July 14, 2011

People have said they want to hear more about our honeymoon in Barcelona. Great!

A lot of people asked how we chose Barcelona as our honeymoon destination. Originally, we thought about going on a beach vacation, but realized we might get bored. Then, we thought about going to Rome and Florence, but realized that with SO MUCH to see in both those places, we’d feel a lot of pressure to sightsee. Barcelona was the perfect happy medium. We wanted to go somewhere that had lots of interesting cultural things to do, but, since it was our honeymoon, we also wanted someplace where we could relax on the beach and stroll around without feeling like we were “wasting time.” It was a great choice for us! I figure I’ll walk you through our trip chronologically.

We got our bearings by taking a hop-on-hop-off bus tour on the first day. This allowed us to get a general sense of the layout of the city. It also helped us scope out the big landmarks quickly, to see if we’d like to take the time to revisit them later. And given our intense jetlag, it provided a much needed break from walking around the city.

We took a walk to the Born neighborhood and to the docks to watch the boats come in most days of our trip. The Born neighborhood is funky, less touristy, and full of interesting shops and restaurants. And the harbor? Well, we just like boats.

One afternoon, we strolled over the the breathtaking Sagrada Familia– a spectacular cathedral designed by Gaudi. He designed such an elaborate building plan that it’s current completion estimate is 2026. I’ve heard its worth the Euros and the wait in line to see the inside, but Will and I were pretty pleased and awestruck enough with the outside.

We spent a lot of time sitting in and strolling through Barcelona’s many beautiful city parks. Like this one, across the street from Sagrada Familia.

We took a very quick jaunt through Las Ramblas (the most touristy part of Barcelona) just to a) see it and b) to visit La Boqueria (the farmer’s market). They have EVERYTHING at La Boqueria. Including, as pictured above, skinned squirrels, with eyeballs still attached (sorry for the bad pic, but I didn’t want to draw further attention to the fact I found these freakish). We also bought some fruit here for our room, since we found it very difficult to eat enough produce during our trip. I think a trip to La Boqueria is essential, but I don’t know that we missed much by going through Las Ramblas so quickly.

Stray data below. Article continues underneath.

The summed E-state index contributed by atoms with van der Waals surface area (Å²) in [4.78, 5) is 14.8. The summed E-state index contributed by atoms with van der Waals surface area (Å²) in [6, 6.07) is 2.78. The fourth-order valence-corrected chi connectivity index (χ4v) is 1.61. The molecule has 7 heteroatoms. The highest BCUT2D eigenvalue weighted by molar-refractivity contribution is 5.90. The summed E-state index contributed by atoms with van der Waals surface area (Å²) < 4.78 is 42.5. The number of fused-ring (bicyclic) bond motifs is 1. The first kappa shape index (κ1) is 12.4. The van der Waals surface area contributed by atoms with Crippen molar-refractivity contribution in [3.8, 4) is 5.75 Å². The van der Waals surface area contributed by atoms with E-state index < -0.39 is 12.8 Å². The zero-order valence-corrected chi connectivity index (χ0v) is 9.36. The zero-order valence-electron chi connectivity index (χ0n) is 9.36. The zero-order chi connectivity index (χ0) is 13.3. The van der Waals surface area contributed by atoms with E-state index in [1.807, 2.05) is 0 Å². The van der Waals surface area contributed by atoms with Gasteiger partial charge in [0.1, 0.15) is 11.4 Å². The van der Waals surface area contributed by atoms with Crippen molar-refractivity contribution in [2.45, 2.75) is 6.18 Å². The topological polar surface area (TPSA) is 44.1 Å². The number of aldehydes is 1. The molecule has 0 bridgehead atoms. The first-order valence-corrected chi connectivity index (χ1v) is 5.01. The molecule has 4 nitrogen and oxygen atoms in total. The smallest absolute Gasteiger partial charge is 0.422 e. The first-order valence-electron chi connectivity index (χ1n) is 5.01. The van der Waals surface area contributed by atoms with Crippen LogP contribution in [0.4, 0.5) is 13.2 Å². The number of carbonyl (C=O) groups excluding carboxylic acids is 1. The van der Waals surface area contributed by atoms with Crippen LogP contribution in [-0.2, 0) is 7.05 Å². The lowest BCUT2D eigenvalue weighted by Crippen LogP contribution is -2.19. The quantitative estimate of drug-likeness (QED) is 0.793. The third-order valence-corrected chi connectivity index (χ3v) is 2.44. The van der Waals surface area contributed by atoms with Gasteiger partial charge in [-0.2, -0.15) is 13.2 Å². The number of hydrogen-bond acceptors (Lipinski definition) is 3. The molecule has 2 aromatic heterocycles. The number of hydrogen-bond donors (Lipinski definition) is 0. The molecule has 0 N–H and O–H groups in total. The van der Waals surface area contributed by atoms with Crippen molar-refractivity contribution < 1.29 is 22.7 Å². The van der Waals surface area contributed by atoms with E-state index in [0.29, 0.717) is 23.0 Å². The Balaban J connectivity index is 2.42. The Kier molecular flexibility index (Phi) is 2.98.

Park Guell (which is what the first photo in the post is from). Unquestionably a must-see. An enormous park designed by Gaudi. Beautiful flowers next to Dr Seussian-like buildings and sculptures. The park is huge (and free!) and is a wonderful place to spend hours on a sunny afternoon. And I do mean hours. We were there for about 5 hours and still saw only 75% of the park. Great for exploring.

And for climbing to the top of for a panoramic view of the city!

We took a day trip to the beautiful beach town of Sitges. While we definitely loved the beach area of Barcelona (Barceloneta), Sitges was quieter, less crowded, and had even warmer, clearer water. It is a relaxed beach town, with many shops and restaurants to explore. It is also one of Europe’s top gay destinations. If you’re feeling tired of sightseeing in the city, Sitges is a welcome diversion. We traveled to Sitges by train from the Estacio Sants train station in Barcelona, and tickets were less than 10 euros for the two of us. By the way, if you’re like us, everyone will tell you the everyone in Barcelona speaks English. That is not true, particularly at the train station. Know the words for “2 tickets” and “round trip” and “what track?”

We budgeted for one guided tour, and chose Spanish Trails’ Monserrat and Wine Country Tour. We knew that if we selected a good tour company, we’d get insider information on the places we wanted to go, avoid crowds, and see some sites off the track of the Metro or train without having to rent a car and (worst of all) drive in Spain, where the traffic all too often resembles the motorcycle chase scene in The Bourne Ultimatum. We were thrilled with Spanish Trails (which we found because it’s the 2nd highest ranked Spanish tour company on trip advisor) where our friendly and personable tour guide whisked us around Monserrat so we could see all the neat stuff and avoid the massive crowds.

We saw the awe-inspiring monastery, and took a beautiful cliff side walk there, where various scenes of The Passion (some designed by Gaudi) are displayed on the side of the mountain. This walk is (surprisingly) not advertised. We might not have ever found it if we didn’t go with the tour.

We then ate lunch and strolled through a little town I mentioned in my Pa Amb Tomaque post. And then proceeded to taste (too much) wine and cava at a quaint little countryside winery. While this tour is pricier than others it is all inclusive, which many are not. It included everything, from lunch to funicular tickets. And it was fun and stress-free.

We spent our last two days strolling around the city in the morning, visiting the beach at Barceloneta in the afternoon, and eating out at great places at night. It was a perfect 8 day honeymoon.

If you’re planning on visiting Barcelona, I’d be happy to talk to you or email you about it! I am definitely no Fodors, but we did have a great time and, I think, made some really great decisions on how to spend our time and money.


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